5. How do you balance work life with the needs of home life?
It’s fair to say some days I’m better at doing this than others. I have learnt that if I have the time to do something then don’t delay – sending an email, reading a book, going for a walk etc. Ten times out of ten, that opportunity won’t come up again.

6. Who are your most important mentors and how did you find them?
I’m lucky that my teachers at uni are now my colleagues, studying was the best introduction.

7. What are your most important collaborations and how have you builtthem?

I feel like I am just starting out so I can probably answer this better in maybe 5 years. Attending conferences and training, co-authoring publications and taking any new opportunity possible is the approach I’m taking.

Tuesday, February 9, 2016

Seven Minutes in Stroke - Luciano Sposato

Luciano Sposato

London Health Sciences Centre, London Schulich School of Medicine & Dentistry, Western University, Clinical Neurological Sciences, London, Ontario, Canada

1. What inspired you towards neuroscience?
The brain intrigued me since I was a medical student. With the exception of neurology and cardiology, I actually found medical school quite boring. Because of how medicine was taught in Argentina, I wasn’t able to understand the use of what I was studying.  The only topics that were really straightforward to me were those related to the brain.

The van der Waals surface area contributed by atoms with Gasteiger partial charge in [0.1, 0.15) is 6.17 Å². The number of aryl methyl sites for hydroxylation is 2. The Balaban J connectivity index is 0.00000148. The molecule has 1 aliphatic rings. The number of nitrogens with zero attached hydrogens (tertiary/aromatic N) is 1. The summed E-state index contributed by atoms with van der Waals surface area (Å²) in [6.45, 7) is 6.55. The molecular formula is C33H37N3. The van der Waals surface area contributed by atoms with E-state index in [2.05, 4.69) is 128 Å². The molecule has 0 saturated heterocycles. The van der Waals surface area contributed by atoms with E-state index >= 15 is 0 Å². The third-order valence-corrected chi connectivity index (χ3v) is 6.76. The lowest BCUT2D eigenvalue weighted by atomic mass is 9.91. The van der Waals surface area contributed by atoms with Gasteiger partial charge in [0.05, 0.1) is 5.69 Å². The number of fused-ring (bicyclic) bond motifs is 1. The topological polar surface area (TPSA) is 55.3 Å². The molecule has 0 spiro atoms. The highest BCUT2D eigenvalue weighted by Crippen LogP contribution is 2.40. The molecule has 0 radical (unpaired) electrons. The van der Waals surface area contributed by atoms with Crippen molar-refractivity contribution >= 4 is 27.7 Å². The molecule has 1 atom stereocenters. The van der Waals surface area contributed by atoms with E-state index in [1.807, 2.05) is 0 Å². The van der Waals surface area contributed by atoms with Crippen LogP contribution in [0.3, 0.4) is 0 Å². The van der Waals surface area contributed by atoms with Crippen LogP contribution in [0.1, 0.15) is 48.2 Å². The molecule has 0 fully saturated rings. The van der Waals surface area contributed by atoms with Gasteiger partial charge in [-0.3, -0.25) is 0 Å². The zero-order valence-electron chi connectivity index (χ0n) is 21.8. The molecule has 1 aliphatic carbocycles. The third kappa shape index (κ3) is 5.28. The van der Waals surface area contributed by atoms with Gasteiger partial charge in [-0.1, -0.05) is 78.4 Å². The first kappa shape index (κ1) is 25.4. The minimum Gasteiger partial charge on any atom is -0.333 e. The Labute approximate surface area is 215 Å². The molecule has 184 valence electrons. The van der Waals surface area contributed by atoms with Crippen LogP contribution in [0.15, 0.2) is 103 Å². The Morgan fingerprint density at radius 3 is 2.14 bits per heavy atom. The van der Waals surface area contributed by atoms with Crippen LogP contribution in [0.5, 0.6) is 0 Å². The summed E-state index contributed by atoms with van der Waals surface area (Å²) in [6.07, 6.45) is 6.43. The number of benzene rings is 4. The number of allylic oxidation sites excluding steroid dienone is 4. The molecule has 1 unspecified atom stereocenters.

2. Why stroke? 
When I was in my second year of Internal Medicine residency, one of my first teaching assignments was to prepare a stroke lecture for first year residents and students. Since that single day in which I lectured during about 90 very boring minutes, I devoted all my passion to stroke. I will always be grateful to my former Internal Medicine chief resident Dr. Marichu Arriola, who encouraged me do it.

3. What have been the highs so far?
There have been many highs. Perhaps one of the most meaningful ones was moving from Argentina to Canada to practice stroke neurology and to continue pursuing my research career in 2013.  Recently, I had the fascinating experience of delivering a Ted Talk about the Heart and Brain Connection in Argentina ( It was a totally different experience, in a stadium with 10.000 attendees and other 40.000 people watching the talk through online live streaming.